How is it with your soul? Christians around the world will be challenged to wrestle with this question during the season of Lent. Lent, from the Anglo-Saxon word for spring, is the 40-day period (excluding Sundays) preceding Easter Sunday. It is a time of personal reflection and devotion, in which we examine our relationship with God as we anticipate the celebration of Christ’s resurrection from the dead. In 2012, Lent will last from February 22 – April 7.
Lent follows in the Jewish tradition of having a period of preparation before major religious observances. The 40 day length reflects the biblical examples of forty days of fasting from food that were a common part of close encounters with God in the Bible. Moses fasted for 40 days on Mount Sinai before receiving the Ten Commandments (Exodus 34:28). Elijah fasted for 40 days on the journey to Horeb (1 Kings 19:8). Jesus, full of the Holy Spirit, fasted for 40 days before being tempted by the devil in the wilderness and then starting His public ministry (Matthew 4:2).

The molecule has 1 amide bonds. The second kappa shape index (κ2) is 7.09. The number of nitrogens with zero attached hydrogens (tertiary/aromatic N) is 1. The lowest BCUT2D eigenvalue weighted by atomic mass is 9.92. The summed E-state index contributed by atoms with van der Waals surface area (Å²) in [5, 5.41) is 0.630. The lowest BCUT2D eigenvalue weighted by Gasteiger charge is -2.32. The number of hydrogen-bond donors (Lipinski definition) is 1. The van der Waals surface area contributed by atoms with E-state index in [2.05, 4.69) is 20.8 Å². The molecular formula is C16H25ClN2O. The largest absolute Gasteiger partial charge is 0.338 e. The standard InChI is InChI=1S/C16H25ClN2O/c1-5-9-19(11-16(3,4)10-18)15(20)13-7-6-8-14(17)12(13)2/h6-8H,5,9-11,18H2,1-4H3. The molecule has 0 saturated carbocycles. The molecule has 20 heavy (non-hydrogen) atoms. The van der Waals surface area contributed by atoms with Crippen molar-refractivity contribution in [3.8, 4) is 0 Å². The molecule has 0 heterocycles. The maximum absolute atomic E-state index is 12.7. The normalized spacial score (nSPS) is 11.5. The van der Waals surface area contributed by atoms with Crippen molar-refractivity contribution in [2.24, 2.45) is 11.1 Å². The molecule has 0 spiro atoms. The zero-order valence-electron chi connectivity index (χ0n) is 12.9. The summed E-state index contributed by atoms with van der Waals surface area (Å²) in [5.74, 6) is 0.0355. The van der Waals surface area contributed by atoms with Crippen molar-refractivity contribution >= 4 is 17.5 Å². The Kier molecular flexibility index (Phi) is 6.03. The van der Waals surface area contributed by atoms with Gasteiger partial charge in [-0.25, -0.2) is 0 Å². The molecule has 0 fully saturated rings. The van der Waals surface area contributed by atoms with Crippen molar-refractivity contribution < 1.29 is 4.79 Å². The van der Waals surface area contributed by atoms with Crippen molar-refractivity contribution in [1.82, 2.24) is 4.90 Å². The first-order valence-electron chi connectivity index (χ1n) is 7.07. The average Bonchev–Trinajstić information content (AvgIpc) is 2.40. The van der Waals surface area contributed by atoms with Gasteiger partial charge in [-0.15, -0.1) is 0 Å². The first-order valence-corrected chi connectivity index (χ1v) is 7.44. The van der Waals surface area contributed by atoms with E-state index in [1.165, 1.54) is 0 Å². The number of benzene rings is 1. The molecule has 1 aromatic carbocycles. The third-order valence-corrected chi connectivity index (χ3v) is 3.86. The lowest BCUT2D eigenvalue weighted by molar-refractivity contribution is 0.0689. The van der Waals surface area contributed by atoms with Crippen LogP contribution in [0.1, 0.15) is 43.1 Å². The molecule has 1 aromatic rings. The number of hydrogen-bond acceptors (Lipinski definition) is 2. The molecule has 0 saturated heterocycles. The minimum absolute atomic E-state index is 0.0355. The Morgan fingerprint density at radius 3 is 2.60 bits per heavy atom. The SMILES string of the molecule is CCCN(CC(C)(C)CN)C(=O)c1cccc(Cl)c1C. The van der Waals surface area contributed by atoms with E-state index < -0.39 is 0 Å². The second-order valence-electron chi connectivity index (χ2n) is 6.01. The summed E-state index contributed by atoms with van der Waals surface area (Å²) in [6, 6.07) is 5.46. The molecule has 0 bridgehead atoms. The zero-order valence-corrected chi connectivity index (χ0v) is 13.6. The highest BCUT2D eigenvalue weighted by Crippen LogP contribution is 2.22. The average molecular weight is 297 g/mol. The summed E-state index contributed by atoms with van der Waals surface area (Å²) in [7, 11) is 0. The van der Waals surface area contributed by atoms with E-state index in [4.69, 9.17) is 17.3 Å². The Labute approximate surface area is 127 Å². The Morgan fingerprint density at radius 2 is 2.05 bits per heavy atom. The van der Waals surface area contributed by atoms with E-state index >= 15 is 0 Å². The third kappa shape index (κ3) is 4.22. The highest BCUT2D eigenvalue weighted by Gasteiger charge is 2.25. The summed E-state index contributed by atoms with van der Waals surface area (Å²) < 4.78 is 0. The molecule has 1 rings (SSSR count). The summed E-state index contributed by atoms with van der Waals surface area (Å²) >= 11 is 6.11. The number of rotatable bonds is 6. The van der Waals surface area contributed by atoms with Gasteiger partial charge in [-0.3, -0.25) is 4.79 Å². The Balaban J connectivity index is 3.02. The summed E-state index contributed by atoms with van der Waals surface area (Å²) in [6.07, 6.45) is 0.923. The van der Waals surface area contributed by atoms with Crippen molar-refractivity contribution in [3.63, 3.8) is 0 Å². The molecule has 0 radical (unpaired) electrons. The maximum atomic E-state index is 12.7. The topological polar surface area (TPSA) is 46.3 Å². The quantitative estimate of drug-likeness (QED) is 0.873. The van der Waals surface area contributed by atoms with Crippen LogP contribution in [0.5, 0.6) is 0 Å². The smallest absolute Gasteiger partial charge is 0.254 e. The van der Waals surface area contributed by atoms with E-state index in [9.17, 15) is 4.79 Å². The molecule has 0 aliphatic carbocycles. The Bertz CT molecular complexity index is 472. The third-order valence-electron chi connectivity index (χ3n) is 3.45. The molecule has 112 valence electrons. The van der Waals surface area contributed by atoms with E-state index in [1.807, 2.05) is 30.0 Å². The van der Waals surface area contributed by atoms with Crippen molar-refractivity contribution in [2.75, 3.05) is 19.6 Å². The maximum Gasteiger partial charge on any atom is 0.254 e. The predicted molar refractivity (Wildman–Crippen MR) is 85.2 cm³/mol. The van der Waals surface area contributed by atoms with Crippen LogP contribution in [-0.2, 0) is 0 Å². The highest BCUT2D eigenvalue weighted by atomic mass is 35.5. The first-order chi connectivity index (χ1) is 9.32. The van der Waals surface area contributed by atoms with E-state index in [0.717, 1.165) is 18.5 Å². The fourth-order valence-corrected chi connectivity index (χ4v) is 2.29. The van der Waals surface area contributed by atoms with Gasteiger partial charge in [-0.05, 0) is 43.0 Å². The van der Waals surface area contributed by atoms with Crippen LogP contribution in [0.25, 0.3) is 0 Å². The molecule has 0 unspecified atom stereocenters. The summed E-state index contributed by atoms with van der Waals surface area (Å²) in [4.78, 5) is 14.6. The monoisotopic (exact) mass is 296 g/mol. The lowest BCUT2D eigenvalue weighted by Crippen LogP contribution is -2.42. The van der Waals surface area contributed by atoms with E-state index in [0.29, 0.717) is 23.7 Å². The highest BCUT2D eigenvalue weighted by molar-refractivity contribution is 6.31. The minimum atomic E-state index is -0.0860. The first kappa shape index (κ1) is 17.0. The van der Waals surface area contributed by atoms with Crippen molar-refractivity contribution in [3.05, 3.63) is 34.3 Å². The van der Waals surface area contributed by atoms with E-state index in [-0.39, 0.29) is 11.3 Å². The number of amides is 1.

Many Christians choose to abstain from certain activities during Lent, specifically something that will be a sacrifice for them. While not always true biblical fasting from food, it is a reminder of the 40 day fasts of Moses, Elijah, and Jesus who lived on a reduced diet during their period of personal reflection and devotion. In our abstinence, we are to spend our freed up time with God. When we crave what we gave up, we can remember what Jesus gave up for us. We also are to examine the barriers that come between us and God and each other, and how we might permanently get rid of them with help from the Holy Spirit.
Part of the Lenten tradition is to be more intentional in spiritual practices such as reading the Bible, praying, doing mission work, et cetera.
How is it with your soul?